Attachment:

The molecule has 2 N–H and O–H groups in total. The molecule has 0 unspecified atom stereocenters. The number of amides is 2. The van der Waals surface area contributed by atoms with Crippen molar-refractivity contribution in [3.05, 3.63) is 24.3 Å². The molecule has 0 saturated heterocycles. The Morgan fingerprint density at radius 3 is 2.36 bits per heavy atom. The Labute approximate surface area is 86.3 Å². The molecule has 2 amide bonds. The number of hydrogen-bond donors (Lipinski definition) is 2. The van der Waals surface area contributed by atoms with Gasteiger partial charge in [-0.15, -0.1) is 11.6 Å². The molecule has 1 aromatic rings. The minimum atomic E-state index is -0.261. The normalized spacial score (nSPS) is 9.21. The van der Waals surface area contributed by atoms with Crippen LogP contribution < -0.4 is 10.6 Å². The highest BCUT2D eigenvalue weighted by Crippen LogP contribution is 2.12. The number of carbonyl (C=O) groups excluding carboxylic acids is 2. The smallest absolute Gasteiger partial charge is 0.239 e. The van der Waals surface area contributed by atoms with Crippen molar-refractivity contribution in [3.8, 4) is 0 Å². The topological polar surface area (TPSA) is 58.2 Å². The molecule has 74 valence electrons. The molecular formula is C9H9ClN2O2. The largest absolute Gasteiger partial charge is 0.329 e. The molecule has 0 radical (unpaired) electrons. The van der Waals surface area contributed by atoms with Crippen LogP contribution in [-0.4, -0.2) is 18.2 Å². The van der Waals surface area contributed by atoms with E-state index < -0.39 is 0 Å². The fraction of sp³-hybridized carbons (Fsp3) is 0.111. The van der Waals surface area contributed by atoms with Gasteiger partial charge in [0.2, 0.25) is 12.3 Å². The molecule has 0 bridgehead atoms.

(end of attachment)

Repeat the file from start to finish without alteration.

The molecule has 2 N–H and O–H groups in total. The molecule has 0 unspecified atom stereocenters. The number of amides is 2. The van der Waals surface area contributed by atoms with Crippen molar-refractivity contribution in [3.05, 3.63) is 24.3 Å². The molecule has 0 saturated heterocycles. The Morgan fingerprint density at radius 3 is 2.36 bits per heavy atom. The Labute approximate surface area is 86.3 Å². The molecule has 2 amide bonds. The number of hydrogen-bond donors (Lipinski definition) is 2. The van der Waals surface area contributed by atoms with Gasteiger partial charge in [-0.15, -0.1) is 11.6 Å². The molecule has 1 aromatic rings. The minimum atomic E-state index is -0.261. The normalized spacial score (nSPS) is 9.21. The van der Waals surface area contributed by atoms with Crippen LogP contribution < -0.4 is 10.6 Å². The highest BCUT2D eigenvalue weighted by Crippen LogP contribution is 2.12. The number of carbonyl (C=O) groups excluding carboxylic acids is 2. The smallest absolute Gasteiger partial charge is 0.239 e. The van der Waals surface area contributed by atoms with Crippen molar-refractivity contribution in [3.8, 4) is 0 Å². The topological polar surface area (TPSA) is 58.2 Å². The molecule has 74 valence electrons. The molecular formula is C9H9ClN2O2. The largest absolute Gasteiger partial charge is 0.329 e. The molecule has 0 radical (unpaired) electrons. The van der Waals surface area contributed by atoms with Crippen LogP contribution in [-0.4, -0.2) is 18.2 Å². The van der Waals surface area contributed by atoms with E-state index < -0.39 is 0 Å². The fraction of sp³-hybridized carbons (Fsp3) is 0.111. The van der Waals surface area contributed by atoms with Gasteiger partial charge in [0.2, 0.25) is 12.3 Å². The molecule has 0 bridgehead atoms.